Semolina Bread with Golden Raisins and Walnuts

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There is this bread at a restaurant that I am completely in love with. It’s crusty, nutty, and speckled with juicy golden raisins. When I was pregnant with my first daughter, I was addicted. So much so that I would find any reason to travel the 20 miles each way to this restaurant just in the hope that this bread would be the gift, the present in my pre-meal bread basket. In truth the meal itself was an afterthought, simply the vehicle for me to get this bread. When I found out that they had bakery locations, I would call ahead to reserve a loaf and still drive the 20+ miles to get it. But it would be a major journey and effort just to get my hands on this delectable morsel.

When I was pregnant with my second daughter, I thought of this bread longingly, but found it difficult to make the bread treasure hunt with a toddler in tow. It’s been a couple of years since I’ve had a bite of this amazing bread and as I have been experimenting with bread and pastas for this blog, I set my mind to trying to replicate this bread.

I have been able to identify the ingredients that help the bread to be so special. The chewiness and crustiness comes from semolina. Semolina is often used in pasta, but it also works amazingly well in breads and pizza dough. This flour adds such a unique texture that is so distinct to this ingredient – for pasta, it adds a nice bite, for pizza dough, a chewiness and crunch. If you’ve never worked with it before, I recommend experimenting with it. You will love the results. The golden raisins are sweeter and offer a slightly different flavor than your run of the mill raisins. And the walnuts add a nice crunch and texture.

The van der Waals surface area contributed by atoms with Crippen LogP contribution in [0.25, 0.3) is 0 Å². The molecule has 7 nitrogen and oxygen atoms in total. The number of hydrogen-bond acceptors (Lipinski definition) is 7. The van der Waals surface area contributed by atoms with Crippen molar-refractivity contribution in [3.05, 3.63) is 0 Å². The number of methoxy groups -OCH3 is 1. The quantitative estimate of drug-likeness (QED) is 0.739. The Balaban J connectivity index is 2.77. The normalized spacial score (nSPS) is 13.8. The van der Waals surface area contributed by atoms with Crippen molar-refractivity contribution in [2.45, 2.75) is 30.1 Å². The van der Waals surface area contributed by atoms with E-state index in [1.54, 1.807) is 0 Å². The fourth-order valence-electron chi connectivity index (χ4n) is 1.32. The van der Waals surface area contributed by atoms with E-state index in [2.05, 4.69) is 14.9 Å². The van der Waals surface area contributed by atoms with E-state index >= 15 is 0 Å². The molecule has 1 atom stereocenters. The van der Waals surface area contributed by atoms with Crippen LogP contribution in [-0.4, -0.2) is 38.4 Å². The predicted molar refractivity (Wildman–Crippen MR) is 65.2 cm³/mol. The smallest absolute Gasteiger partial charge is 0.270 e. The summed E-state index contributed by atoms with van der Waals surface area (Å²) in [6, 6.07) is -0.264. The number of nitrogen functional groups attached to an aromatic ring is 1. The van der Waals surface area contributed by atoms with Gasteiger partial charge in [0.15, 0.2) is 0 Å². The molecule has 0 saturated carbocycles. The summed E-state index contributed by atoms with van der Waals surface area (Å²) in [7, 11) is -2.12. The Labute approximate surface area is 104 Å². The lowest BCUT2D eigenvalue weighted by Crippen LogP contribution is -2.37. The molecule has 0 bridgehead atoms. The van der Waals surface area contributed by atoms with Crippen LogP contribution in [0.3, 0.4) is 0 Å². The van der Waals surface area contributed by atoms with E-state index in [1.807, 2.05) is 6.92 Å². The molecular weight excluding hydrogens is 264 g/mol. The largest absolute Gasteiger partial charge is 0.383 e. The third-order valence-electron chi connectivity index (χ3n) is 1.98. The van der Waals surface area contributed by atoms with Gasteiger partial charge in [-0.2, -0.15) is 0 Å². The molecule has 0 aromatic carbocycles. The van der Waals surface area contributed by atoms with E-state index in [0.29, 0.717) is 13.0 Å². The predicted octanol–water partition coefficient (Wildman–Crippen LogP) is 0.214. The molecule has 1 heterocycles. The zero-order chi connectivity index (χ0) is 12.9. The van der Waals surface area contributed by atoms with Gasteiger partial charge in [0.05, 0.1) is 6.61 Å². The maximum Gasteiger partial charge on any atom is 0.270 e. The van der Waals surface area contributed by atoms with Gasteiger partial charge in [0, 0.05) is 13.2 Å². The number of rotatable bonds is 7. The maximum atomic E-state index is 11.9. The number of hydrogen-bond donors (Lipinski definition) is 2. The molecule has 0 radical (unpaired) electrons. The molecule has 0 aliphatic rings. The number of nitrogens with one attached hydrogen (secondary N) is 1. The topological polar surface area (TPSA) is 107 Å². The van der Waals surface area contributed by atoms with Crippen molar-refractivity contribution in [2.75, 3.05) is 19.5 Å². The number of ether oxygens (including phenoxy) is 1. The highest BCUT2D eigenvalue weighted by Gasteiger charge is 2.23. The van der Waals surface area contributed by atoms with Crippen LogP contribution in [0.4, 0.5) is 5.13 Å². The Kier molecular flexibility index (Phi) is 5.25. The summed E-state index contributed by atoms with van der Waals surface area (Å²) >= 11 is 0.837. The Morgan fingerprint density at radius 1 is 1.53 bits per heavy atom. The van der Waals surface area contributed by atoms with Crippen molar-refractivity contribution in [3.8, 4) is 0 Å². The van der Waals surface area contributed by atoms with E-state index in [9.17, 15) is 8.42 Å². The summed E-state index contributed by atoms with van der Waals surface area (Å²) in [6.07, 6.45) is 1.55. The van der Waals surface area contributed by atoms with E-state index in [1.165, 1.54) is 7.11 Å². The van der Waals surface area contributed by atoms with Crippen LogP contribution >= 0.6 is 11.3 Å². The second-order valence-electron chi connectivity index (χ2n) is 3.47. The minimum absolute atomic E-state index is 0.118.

Thanks to Google and a website (www.macheesmo.com), I found a basic semolina bread recipe. I’ve since adapted the recipe to make my version of my favorite bread.

If you’re a little daunted by the idea of making your own bread, don’t be scared. The process itself isn’t difficult, it’s just time consuming. Yeast isn’t frightening, in fact, it smells delicious and homey. When I make bread, my oldest daughter asks to smell the yeast mixture before I add the flour because it’s warm, earthy, and fragrant. Kneading the dough makes me feel useful and productive – anything that takes a little effort is worth it for my family. (And it’s a little bit of a science project… I’ve taught my daughter about yeast and how it’s alive and how honey feeds the yeast, etc.)

I make sure to make a bunch of loaves each time and stick them in my freezer so I don’t have to go through the process too often. Bread is truly a labor of love, but there is nothing comparable to the taste and texture of homemade bread. But it’s so worth it. My daughter will happily chow down my whole wheat bread without a peep, whereas she would perform acrobatics to get out of eating the store bought kind (she even eats the crust!). She’ll put in the effort to eat around the nuts and raisins just to get to the the soft bread in this bread.

— Makes 4 loaves

  • 3 C. warm water (I turn on the faucet and let it run for a minute so it is pretty warm)
  • 3 T. honey
  • 2 packages active dry yeast (stick it in your freezer to extend its shelf life)
  • 4 1/2 C. semolina flour
  • 1 1/2 T. kosher salt